The team is joined by Guest Kats Rosie Burbidge, Stephen Jones, Mathilde Pavis, and Eibhlin Vardy, and by InternKats Verónica Rodríguez Arguijo, Hayleigh Bosher, Tian Lu and Cecilia Sbrolli.

Sunday, 22 October 2017

Book review: Intellectual Property Rights and Climate Change: Interpreting the TRIPS Agreement for Environmentally Sound Technologies

Climate change is devastating: “The UN General Assembly once recognized that climate change is ‘a common concern of mankind’ and should be dealt with effectively within a comprehensive global governance system.” It is widely acknowledged that the fight against climate change requires not only better technologies, but also LEGAL INNOVATION, by means of which a satisfactory balance between IPRs protection and technology diffusion can thus be possibly found. Unfortunately, the innovation and transfer of Environmentally Sound Technologies (ESTs), as an important part of the solution to climate change, has not taken place fast enough to effectively mitigate climate change.

Over the past weeks, this Kat has been delving into the book Intellectual Property Rights and Climate Change – Interpreting the TRIPS Agreement for Environmentally Sound Technologies recently launched by Cambridge University Press, and feels very much inspired by this new force on the legal front. 

This book is (very well-)written by Dr. Wei Zhuang. She takes a clear-eyed view of the interface between the TRIPS Agreement and innovation and transfer of ESTs.

A highly respected academic, Carlos Correa writes in the foreword that this book “contains what is perhaps the first comprehensive study on the characteristics and possible implications of the international intellectual property and technology transfer regime as applied to ESTs.” Plus, it is “the outcome of an interdisciplinary research combining economics and various disciplines of national and international law, including law of the treaties, WTO law and competition law.”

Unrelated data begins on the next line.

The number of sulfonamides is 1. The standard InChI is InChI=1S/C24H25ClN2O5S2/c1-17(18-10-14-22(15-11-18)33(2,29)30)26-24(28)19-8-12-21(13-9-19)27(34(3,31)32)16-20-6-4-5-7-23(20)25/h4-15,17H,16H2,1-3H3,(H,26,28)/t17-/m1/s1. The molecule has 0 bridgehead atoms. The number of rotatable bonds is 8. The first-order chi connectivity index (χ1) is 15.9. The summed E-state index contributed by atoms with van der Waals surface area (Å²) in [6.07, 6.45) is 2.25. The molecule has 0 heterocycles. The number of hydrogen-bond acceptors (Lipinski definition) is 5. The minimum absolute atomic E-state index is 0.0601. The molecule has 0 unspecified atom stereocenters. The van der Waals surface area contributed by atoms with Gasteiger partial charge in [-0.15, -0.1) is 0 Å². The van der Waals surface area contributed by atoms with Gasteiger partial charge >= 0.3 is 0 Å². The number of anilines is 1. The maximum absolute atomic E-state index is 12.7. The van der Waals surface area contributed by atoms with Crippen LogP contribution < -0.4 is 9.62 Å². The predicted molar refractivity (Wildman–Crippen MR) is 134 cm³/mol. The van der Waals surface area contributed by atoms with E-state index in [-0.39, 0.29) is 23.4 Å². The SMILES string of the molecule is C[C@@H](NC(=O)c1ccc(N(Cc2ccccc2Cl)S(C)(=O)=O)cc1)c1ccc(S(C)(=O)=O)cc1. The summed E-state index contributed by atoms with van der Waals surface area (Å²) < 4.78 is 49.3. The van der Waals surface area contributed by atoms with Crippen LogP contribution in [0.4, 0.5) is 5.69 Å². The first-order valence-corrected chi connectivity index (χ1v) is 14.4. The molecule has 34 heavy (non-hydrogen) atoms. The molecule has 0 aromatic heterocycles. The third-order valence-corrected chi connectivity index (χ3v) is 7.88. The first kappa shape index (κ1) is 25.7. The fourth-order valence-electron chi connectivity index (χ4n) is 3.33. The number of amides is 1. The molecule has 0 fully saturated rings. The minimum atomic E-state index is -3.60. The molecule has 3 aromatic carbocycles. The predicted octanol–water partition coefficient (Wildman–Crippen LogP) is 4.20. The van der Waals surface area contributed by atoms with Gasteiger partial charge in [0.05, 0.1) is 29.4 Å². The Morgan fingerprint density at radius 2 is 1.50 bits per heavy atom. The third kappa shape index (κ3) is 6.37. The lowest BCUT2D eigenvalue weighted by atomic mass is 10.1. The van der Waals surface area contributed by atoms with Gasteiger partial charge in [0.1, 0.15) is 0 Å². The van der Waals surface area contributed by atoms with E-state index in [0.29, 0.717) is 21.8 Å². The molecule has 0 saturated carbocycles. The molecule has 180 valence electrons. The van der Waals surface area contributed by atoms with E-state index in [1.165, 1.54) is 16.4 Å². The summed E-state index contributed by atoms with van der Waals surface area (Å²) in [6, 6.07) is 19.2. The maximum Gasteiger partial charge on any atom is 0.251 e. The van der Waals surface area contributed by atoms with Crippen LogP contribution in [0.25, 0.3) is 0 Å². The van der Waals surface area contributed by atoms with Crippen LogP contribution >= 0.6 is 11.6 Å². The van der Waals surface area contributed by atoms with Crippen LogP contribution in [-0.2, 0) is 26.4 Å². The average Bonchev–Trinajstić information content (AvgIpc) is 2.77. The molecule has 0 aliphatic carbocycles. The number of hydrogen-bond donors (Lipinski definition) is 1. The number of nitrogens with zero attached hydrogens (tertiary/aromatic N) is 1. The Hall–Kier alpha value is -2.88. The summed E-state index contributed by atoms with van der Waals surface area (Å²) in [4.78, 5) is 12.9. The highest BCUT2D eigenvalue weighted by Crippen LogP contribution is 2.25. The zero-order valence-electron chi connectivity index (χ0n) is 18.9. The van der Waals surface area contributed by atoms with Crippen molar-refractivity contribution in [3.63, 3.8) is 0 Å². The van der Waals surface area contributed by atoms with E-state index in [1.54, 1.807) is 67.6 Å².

Two main research questions were addressed in this study:

1. Whether and to what extent the minimum IPR standards established by the TRIPS Agreement facilitate or inhibit innovation and transfer of ESTs;

2. Whether and to what extent the TRIPS flexibilities can be interpreted to facilitate innovation and transfer of ESTs so as to address global climate change. 

The analyses provided by the book is solid. In particular, this Kat was very interested in (and learned a lot from) Chapters 6 and 7 – on the patent-related flexibilities and the competition-related flexibilities – which are dedicated to investigating whether, and to what extent, the limits to patent protection and the competition-related provisions in the TRIPS Agreement, when properly interpreted, could be applied to facilitate innovation and transfer of ESTs, thus contributing to reconciling the public interest in tackling climate change with the private sector’s interest in IP protection. 

Dr. Zhuang confirms the existence of some “flexibilities” within the TRIPS Agreement, and then in Chapter 8, in order to make the balanced and pro-competitive interpretation of the TRIPS Agreement contained in Chapters 6 and 7 more authoritative, she proposes a Doha-type Declaration on IPRs and Climate Change. To further remedy the insufficiency of the treaty interpretation, she recommends some international guidelines for licensing of IP-protected ESTs “as possible pathways to improve the current international IP regime for facilitating innovation and transfer of ESTs”. 

This book was published in June 2017 and is now available in hard book or e-book. ISBN: 9781107158085, doi:10.1017/9781316662892.
AttentionA flyer about the book (with a discount code) is available here

No comments:

Subscribe to the IPKat's posts by email here

Just pop your email address into the box and click 'Subscribe':